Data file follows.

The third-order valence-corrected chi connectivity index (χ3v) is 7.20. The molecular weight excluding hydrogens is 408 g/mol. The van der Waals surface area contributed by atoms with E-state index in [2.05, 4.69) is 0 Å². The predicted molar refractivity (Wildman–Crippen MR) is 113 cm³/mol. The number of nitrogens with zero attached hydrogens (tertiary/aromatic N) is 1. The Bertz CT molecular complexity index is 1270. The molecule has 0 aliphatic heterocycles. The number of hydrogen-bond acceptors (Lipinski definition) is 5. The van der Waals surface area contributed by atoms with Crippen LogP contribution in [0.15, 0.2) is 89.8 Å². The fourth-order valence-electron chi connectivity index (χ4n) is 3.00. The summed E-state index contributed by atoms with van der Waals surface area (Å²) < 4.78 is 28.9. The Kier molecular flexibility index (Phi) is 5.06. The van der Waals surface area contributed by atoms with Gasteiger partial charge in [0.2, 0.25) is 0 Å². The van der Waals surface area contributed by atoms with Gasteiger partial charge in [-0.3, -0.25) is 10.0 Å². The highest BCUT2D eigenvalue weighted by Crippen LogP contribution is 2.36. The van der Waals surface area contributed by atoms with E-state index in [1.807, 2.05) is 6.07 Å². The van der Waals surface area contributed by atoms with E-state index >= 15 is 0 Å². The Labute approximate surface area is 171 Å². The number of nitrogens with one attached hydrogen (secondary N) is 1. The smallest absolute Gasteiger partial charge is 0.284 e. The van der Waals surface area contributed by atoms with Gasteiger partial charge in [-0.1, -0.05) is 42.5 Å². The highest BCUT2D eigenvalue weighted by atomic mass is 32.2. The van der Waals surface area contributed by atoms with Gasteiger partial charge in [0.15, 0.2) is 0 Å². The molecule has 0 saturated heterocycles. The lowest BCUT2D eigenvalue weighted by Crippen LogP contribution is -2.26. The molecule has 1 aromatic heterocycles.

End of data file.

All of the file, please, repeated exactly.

The third-order valence-corrected chi connectivity index (χ3v) is 7.20. The molecular weight excluding hydrogens is 408 g/mol. The van der Waals surface area contributed by atoms with E-state index in [2.05, 4.69) is 0 Å². The predicted molar refractivity (Wildman–Crippen MR) is 113 cm³/mol. The number of nitrogens with zero attached hydrogens (tertiary/aromatic N) is 1. The Bertz CT molecular complexity index is 1270. The molecule has 0 aliphatic heterocycles. The number of hydrogen-bond acceptors (Lipinski definition) is 5. The van der Waals surface area contributed by atoms with Crippen LogP contribution in [0.15, 0.2) is 89.8 Å². The fourth-order valence-electron chi connectivity index (χ4n) is 3.00. The summed E-state index contributed by atoms with van der Waals surface area (Å²) < 4.78 is 28.9. The Kier molecular flexibility index (Phi) is 5.06. The van der Waals surface area contributed by atoms with Gasteiger partial charge in [0.2, 0.25) is 0 Å². The van der Waals surface area contributed by atoms with Gasteiger partial charge in [-0.3, -0.25) is 10.0 Å². The highest BCUT2D eigenvalue weighted by Crippen LogP contribution is 2.36. The van der Waals surface area contributed by atoms with E-state index in [1.807, 2.05) is 6.07 Å². The van der Waals surface area contributed by atoms with E-state index >= 15 is 0 Å². The Labute approximate surface area is 171 Å². The number of nitrogens with one attached hydrogen (secondary N) is 1. The smallest absolute Gasteiger partial charge is 0.284 e. The van der Waals surface area contributed by atoms with Gasteiger partial charge in [-0.1, -0.05) is 42.5 Å². The highest BCUT2D eigenvalue weighted by atomic mass is 32.2. The van der Waals surface area contributed by atoms with Gasteiger partial charge in [0.15, 0.2) is 0 Å². The molecule has 0 saturated heterocycles. The lowest BCUT2D eigenvalue weighted by Crippen LogP contribution is -2.26. The molecule has 1 aromatic heterocycles.